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I decided to make a Christmas bag this year and every year until I have enough to stop using wrapping paper. I am sewing them from my daughter's outgrown christmas dress's. I wanted to use a drawstring closure and I needed a buttonhole for the drawstring opening so I did it by hand. Here are some tips I found useful. 1. I used a tapestry needle and embroidery floss that I ran across a beeswax candle. The wax helped to hold and tighten each stitch. I experimented to find out the suitable needle size and number of strands needed. A small buttonhole on lighter fabric worked well with a 14 count needle and two strands of floss. 2. I used a embroidery hoop and ironed on interfacing on the back side of the fabric. A 1" by 1" piece of interfacing worked wonders at stopping the fabric from fraying and giving the needle a bit more tooth to stitch into. 3. I cut a slit in my fabric a little larger than my cord. I used buttonhole stitch with each stitch placed 1/16" apart. (This is the only stitch I used. ) 4. I stitched practice buttonholes first on the fabric I intended to use. Some fabrics are easier than other's. A tight weave fabric worked well but when I tried it on an open weave fabric this method did not work. I put the unfinished bag aside and several weeks later I talked to an lady in her eighties with a life long history in textiles. She told me in great detail how she was taught to sew buttonholes by hand from her mother. She sewed many buttonholes for years before she got a machine with a buttonhole attachment. Virtually every step she told me is the same with the exception that sewing thread was used instead of floss. Number ten which is equivalent to quilters thread was used for heavy fabrics and number thirty-six was used for light weight or regular fabrics. When I asked her if there is a difference between buttonhole and blanket stitch she told me the stitch is the same except buttonhole is placed very tightly together. If you google this you will find a wide range of opinions with some being very adamant that it is a completely different stitch. She also told me she did not use an embroidery hoop (she did not use one for her embroidery either) as she knew how to hold the fabric tautly with her hands. At the present time she has been busy sewing lounge pants for Christmas presents and a new skirt for herself. I took the unfinished bag out and used a thread colour that was similar to the background fabric and the buttonhole turned out nicely. Sent from my iPhone
In September I discovered Organic Matters - a company selling affordable organic food in the Nelson B.C. Area. (They offer shipping to any Canadian address.) Every 4 - 6 weeks I have placed an order which I have mailed through Canada Post. It comes to the rural post office on the mainland and than I pay for a water taxi to bring it over and I meet it at the wharf. The box goes in my wheelbarrow and I push it up the hill to my cabin. This arrangement has worked marvellously well. It has meant town days are easier since I am bringing back less to push home and we are eating what I believe is a higher quality food. A week ago I placed another order but things went very wrong because my order was bigger. Unknown to me Canada Post does not send out parcels weighing over 50 pounds to their rural routes. These heavy boxes remain in town and my huge box ended up at the postal/lottery outlet in the mall. It wasn't the huge Christmas line-up that worried me - it was the reality that the box would not fit into a shopping cart and if by chance I did get it in there I wasn't going to get it out. But the box was to heavy to pack out and through the mall and across a parking lot while hanging onto my young daughter's hand. I began praying. Two days later I was able to leave a message for the supervisor in town. He later called me and said he would deliver it himself to the local rural post office that same day. I told him it was a direct answer to prayer. When the post mistress called me just after lunch to tell me that the supervisor had delivered the box she was very surprised and told me that this doesn't happen. I explained to her that it was an answer to prayer. I never told anyone that I was out of flour and having this box means I will be baking fresh bread on Sunday and beginning my Christmas baking. No matter how much ice, cold and snow there is outside my kitchen window (the smaller window beside the red door in the picture) my heart feels the warmth and care of God's love. "My God shall supply ALL your needs." Philippians 4:19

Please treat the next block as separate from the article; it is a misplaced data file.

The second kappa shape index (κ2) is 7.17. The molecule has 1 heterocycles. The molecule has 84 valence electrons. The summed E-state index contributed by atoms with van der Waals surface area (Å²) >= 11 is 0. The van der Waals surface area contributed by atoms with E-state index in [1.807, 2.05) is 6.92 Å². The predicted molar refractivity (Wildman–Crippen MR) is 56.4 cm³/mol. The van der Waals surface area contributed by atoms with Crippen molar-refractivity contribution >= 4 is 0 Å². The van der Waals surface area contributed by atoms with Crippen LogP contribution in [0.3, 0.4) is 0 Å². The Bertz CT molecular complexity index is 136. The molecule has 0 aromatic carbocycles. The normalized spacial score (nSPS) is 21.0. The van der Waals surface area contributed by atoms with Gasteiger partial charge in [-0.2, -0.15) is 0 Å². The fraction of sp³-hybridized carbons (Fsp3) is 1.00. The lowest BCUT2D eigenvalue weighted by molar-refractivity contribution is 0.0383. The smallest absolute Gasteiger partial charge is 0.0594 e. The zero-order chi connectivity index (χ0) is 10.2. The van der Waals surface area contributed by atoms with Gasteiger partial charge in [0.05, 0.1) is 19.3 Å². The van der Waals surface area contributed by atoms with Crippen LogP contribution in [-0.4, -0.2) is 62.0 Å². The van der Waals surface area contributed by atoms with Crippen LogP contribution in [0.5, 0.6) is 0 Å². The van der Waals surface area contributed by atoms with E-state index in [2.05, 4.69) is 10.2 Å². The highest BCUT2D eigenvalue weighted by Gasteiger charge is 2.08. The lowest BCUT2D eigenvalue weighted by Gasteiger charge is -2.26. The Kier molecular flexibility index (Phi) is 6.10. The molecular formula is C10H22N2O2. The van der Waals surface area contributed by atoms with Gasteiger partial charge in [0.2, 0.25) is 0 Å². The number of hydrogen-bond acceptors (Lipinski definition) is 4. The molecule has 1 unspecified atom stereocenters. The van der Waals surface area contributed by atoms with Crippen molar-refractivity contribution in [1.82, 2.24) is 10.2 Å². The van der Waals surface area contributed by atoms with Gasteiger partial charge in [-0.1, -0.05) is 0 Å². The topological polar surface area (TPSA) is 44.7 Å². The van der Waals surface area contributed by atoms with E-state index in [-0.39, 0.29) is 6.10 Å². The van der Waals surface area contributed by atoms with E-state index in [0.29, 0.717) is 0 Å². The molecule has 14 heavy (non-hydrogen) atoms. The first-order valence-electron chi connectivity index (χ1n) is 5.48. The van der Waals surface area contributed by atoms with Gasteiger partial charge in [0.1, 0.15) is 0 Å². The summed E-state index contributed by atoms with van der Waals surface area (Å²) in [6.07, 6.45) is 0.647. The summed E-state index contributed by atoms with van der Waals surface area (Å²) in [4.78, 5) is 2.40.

Two color stranded knitting is called Norwegian and I decided to give it a go for this afghan. This project isn't something I would recommend because I was not knitting in the round. I was flat knitting which means every second row I was purling and the back of the work was facing me. This is quite awkward while following a pattern since I couldn't see what I was doing but I saw it as entertainment and I did enjoy the knit. This afghan will be gifted to a little boy whose life has been touched with the awfulness of divorce. I was a young adult when divorce destroyed my family. It's negative ripples have never finished there destructive result. It rips my heart out that a broken family is a part of the legacy my daughter has inherited. Is there another way? Divine love is about forgiveness, it's undeserved, selfless, it's grace. Divine love is eternal commitment and it is Jesus. Christmas is a beautiful invitation to pray and reflect on Him. May you all be gifted with an abundance of love this holiday season.